Miripol: As tenant organizers, our job was to work in buildings that were owned by slumlords on Chicago’s Northside. It could be a utility shutoff or any other major problem for those living in the property. We would work with the residents to get the buildings put into court receivership in order to get the heat back on. Slumlords would try to intimidate us and make sure residents didn’t participate in the court receivership, taking away their rights to live in a stable environment. I had many threats as an organizer, and that gave me a perspective on the challenges of urban real estate that isn’t well maintained. It would be the middle of winter and the heat would be shut off, because the landlord hadn’t paid the utility bills. But the tenants still paid rent.

It was an eye-opening experience and it made look at how you prevent this situation in the first place. Our organizing role was very reactive, working with residents to get buildings into receivership and getting the heat turned back on or whatever the issue was. But what could we have done up front? There was a robust non-profit development community in Chicago, and as an organizer I worked with these folks. That’s what got me engaged to be on the front end of place-based real estate development work.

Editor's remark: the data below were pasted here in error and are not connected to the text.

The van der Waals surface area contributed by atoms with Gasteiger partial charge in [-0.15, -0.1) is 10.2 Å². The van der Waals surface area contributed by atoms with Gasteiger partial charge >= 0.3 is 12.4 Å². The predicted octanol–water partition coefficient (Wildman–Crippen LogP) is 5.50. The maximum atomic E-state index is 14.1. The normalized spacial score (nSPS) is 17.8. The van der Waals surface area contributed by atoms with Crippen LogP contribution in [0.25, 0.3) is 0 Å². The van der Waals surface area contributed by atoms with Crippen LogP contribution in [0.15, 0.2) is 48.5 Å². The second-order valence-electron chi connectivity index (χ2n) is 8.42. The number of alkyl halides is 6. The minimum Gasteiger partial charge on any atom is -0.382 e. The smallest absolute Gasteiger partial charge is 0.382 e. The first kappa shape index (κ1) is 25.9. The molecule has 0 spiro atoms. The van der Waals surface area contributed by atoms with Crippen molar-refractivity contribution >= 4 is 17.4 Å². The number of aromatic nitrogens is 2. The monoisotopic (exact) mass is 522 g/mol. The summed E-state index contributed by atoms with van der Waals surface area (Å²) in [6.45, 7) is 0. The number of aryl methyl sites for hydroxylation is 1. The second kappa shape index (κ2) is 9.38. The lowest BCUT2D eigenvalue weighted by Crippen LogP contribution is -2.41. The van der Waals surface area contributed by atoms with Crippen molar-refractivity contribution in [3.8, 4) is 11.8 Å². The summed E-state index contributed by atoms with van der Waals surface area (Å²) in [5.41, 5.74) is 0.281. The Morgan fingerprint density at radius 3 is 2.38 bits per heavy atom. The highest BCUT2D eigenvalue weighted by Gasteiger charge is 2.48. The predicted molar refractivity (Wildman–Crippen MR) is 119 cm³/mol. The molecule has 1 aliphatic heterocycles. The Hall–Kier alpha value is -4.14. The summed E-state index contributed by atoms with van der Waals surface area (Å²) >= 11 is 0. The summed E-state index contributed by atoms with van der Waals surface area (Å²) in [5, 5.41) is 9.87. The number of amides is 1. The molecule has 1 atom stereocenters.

MHN: Fast forward to about 15 years ago when you moved to Colorado to work in the affordable housing sector. What motivated that change?

Miripol: What drew me to Colorado was the opportunity to work on the development of community land trusts (CLT). CLTs create permanent affordable ownership because a non-profit owns the land while the homeowner or business owner owns the house or building. When I was in Chicago as an organizer, we had looked at doing a CLT, which did not move forward. This was extremely unfortunate, as it would have directly benefitted working families in need of affordable housing. At Thistle Communities in Colorado (Ed: Where he was CEO for nine years before moving to ULC), they were in the midst of starting a new mixed-income community with 57 homes, 49 of them in a CLT. That’s what drew me to taking the job, the opportunity to build CLTs and become a true steward of the real estate.